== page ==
Leo hails from Perth where he attended Christ Church Grammar School before moving interstate to study at the University of Melbourne with residence at Trinity College. He is currently going into his third year in the Bachelor of Science through the Chancellor’s Scholar programme, majoring in Pure Mathematics before pursuing postgraduate studies in the biological, medicinal or mathematical sciences. He has a keen interest in geometry and combinatorics, both of which play an important role in his Vacation Research Scholarship project, which investigates the orientations and configurations of polymers. Outside of mathematics, Leo’s hobbies include playing saxophone, tennis and weightlifting. He is passionate about both the technical fundamentalist approach towards modern research mathematics, as well as the beauty that lies in elegant proof.
Polymer Models and Directed Walks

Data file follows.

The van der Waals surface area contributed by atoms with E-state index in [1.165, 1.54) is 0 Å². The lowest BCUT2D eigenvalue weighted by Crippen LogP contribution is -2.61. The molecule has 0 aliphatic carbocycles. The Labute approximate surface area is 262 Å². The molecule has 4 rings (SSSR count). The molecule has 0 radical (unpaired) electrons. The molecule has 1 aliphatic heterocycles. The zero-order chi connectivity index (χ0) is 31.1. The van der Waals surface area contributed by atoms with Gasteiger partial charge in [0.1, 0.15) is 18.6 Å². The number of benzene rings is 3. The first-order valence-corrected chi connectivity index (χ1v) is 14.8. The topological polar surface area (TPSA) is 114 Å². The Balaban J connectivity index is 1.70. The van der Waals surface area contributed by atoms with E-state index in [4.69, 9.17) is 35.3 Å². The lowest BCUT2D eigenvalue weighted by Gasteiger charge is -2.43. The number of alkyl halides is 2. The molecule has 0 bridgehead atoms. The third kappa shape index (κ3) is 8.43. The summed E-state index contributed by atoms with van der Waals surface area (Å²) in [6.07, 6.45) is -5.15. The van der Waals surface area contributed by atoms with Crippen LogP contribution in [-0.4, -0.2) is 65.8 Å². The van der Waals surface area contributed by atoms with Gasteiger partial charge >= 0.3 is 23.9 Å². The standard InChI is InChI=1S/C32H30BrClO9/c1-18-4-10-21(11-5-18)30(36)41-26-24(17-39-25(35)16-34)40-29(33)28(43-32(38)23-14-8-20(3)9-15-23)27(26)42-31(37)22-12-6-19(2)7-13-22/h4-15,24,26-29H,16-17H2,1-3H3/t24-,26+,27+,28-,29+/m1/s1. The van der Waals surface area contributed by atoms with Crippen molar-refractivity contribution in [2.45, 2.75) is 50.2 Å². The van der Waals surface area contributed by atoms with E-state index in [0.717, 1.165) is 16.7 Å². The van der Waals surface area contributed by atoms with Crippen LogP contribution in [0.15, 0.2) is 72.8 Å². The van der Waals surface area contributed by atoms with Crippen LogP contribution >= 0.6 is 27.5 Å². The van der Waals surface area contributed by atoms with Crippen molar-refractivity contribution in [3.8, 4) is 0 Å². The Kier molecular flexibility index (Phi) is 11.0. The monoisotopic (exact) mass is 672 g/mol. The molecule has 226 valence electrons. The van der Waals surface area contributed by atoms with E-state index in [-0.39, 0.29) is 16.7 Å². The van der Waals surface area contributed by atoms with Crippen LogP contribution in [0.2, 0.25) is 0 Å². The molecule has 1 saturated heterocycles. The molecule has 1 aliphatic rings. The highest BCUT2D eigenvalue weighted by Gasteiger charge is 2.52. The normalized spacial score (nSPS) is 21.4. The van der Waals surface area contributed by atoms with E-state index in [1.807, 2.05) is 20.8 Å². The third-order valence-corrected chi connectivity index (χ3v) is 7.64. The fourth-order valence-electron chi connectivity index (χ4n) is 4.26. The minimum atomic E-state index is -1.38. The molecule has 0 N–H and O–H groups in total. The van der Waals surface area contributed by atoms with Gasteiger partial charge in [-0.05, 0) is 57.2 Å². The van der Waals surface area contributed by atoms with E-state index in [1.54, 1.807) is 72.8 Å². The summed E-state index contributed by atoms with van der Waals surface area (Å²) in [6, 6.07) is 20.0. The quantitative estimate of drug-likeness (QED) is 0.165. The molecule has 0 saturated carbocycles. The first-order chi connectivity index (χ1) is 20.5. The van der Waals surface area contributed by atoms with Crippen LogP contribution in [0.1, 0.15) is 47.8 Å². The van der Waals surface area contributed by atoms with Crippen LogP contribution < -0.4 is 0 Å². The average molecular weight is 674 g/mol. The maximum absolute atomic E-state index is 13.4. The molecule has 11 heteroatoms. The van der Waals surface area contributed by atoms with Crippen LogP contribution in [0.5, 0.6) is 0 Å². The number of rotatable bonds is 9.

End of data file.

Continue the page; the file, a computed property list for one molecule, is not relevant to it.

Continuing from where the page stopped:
Non-stick frypans, plastic bottles, proteins and starches are four things one would often not consider to be related. However, combinatorial modelling acts to model the motions of the chemicals that underpin all four of these. They are polymers, defined as long molecules made up of singular rudimentary subunits known as monomers. (For example, proteins are simply chains of amino acids, whilst starch consists of a chain of glucose 300-1000 molecules long). Since backbone carbon molecules bear sp3 electron geometries, this results in a number of configurations of such polymers, which we aim to count. In this project we aim to discuss and build upon pre-existing approaches used to model such paths and configurations through a nodal model, whilst analysing and exploring any new results that may appear.